I was out in Arizona to relax and refresh. When my son mentioned that the hike he picked for us was up in Sedona, my first reaction was dismay. Although I love Sedona, I was SO TIRED. Driving up and back in one day is exhausting. I’d already booked my hotel in Chandler for the entire week. But as I thought on it my attitude changed. I love Sedona. It sounded like a great hike. My hotel wasn’t costing all that much. We needed a break. I decided that we would drive up to Sedona (after all, isn’t that a perfect trip for a convertible Mustang?) AND we would stay overnight. Yes, I’d be paying for 2 hotel rooms at the same time, but I decided it was worth the cost. I started flipping through “What to do in Arizona” sites, and saw that up by Flagstaff there was something called Meteor Crater.

First stop on the rim tour

I like looking at holes in the ground. ๐Ÿ™‚ After all, what are the Grand Canyon and Bryce Canyon but big holes in the ground? Okay – maybe they are more like wide cracks in the ground, but still – ‘in the ground’, not above. I liked the Ramon Crater in Israel – another hole in the ground. I suggested that we drive up to Flagstaff and see the Meteor Crater, and then drive down to Sedona for dinner and stay the night. We’d get up refreshed and go hike, hang about Sedona, then drive back to Chandler. My son agreed with that plan. (He’s actually very agreeable.)

The old mining site at the bottom of the crater – those little specs of white

I went to chat with the front desk at the hotel and told them my plans, and asked if maybe they could help me find a place at a “sister” hotel and maybe get me a better rate. They explained that they did not partner with any of the other hotels up there, not even ones owned by Hilton. But, she said, what I can do is help you out here. How about if I take off one night here for you, would that be okay? Would it be okay? It would be delightful. We had a long chat about Sedona, hiking, scenery, vacations. The folks at the front desk of the Chandler Hilton are so friendly and helpful. With this plan I didn’t have to pack up and check out and then come back and check in again. Not only that, but we’d not had room service yet. I scheduled room service for the Monday we were leaving. That way we’d come back to a nice clean room and if there were any germs floating about, they should have settled/evaporated by the time of our return. (Again – all the hotel personnel wore masks and followed all the social distancing protocols.)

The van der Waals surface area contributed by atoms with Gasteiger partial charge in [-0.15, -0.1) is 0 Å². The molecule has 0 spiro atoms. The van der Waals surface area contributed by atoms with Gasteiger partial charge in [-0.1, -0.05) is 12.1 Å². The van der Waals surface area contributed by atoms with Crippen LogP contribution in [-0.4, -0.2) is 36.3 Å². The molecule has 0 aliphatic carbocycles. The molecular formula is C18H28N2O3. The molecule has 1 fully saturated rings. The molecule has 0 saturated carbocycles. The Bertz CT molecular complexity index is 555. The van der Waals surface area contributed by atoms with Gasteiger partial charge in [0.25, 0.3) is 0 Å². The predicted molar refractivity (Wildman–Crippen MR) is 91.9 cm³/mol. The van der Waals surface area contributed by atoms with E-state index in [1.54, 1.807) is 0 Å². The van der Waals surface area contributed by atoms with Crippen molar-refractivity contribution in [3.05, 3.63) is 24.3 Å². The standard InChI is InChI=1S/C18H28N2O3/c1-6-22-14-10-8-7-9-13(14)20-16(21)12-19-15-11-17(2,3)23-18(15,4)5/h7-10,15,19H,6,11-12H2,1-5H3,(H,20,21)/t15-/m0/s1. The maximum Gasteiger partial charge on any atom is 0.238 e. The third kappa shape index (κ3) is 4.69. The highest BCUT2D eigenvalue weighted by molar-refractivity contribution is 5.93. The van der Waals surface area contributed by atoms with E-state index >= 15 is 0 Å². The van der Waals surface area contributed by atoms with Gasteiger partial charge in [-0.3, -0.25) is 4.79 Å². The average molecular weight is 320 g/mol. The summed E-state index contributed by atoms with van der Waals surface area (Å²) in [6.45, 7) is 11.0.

Just a slight shift in position and the light changes.

Hotel rooms in Sedona are expensive and not plentiful, even during a pandemic. I checked out several and finally went with one of the less expensive ones, right near the lower center of town. It was a Hilton property as I thought it only fair. ๐Ÿ™‚ We packed up our backpacks, made sure we had suntan lotion and water, and started out after breakfast Monday morning. *laughing* I think we ended up making 3 trips back to my son’s house for things we forgot before we finally got out to the highway.

Turning my back to the crater and looking out towards the tribal lands

Although we started out cruising with the top down on the car, we were traveling at such high speeds (love the Arizona speed limits) that I pulled over and put the roof back, and turned on the a/c. That made for a much more comfortable (and faster) drive. Route 17 goes through beautiful desert, then up to the forest, over the mountains and on to Flagstaff. I found this quote while trying to remember what we saw on Rt. 17: “You will gain more than a mile in altitude on your drive between Phoenix (1,117 feet) and Flagstaff (7,000 feet), cruising through ever-changing desert ecosystems dominated by saguaro, juniper, and Ponderosa pine.” Yep – they said it MUCH better than I did.

Making our way around the rim. It’s mostly flat except for that last bit we did.

We saw the sign for Montezuma Well and made our usual jokes. We saw a sign for Walnut Canyon and thought we might stop there during this trip as well. When I’m in NJ, I have a fairly accurate sense of how long a given trip will take given the mileage and the roads. For some reason I misjudged the distance to the crater. I kept thinking “Flagstaff” but it’s actually located 35 miles east of Flagstaff. Given our late start, and the slower driving with the top down, it was around 1:30-1:45 when we arrived. We were just in time to join the 2:10pm tour.

We’ve gotten a bit further counter-clockwise on the rim, down the steep part

Obviously the website will give a much better description of the crater and why it is so cool to see, but I’ll try to do some of that here for you folk who don’t click through. ๐Ÿ™‚ Oh – and for one of you – “The Meteor Crater RV Park is located just off Interstate 40 exit 233, less than a 1/4 mile to the right. The large parking lot includes a Mobil Gas Station and Country Store for checking in.” The brochure says this is “the best preserved meteorite impact site on Earth. 50,00 years ago a huge iron-nickel meteorite, estimated to have been about 150 feet across and weighing several hundred thousand tons, struck the northern Arizona rocky plain with an explosive force greater than 20 million tons of TNT. In seconds, the result of this violent impact was the excavation of a giant bowl-shaped cavity (550 feet deep and 4,000 feet across) known today as Meteor Crater.”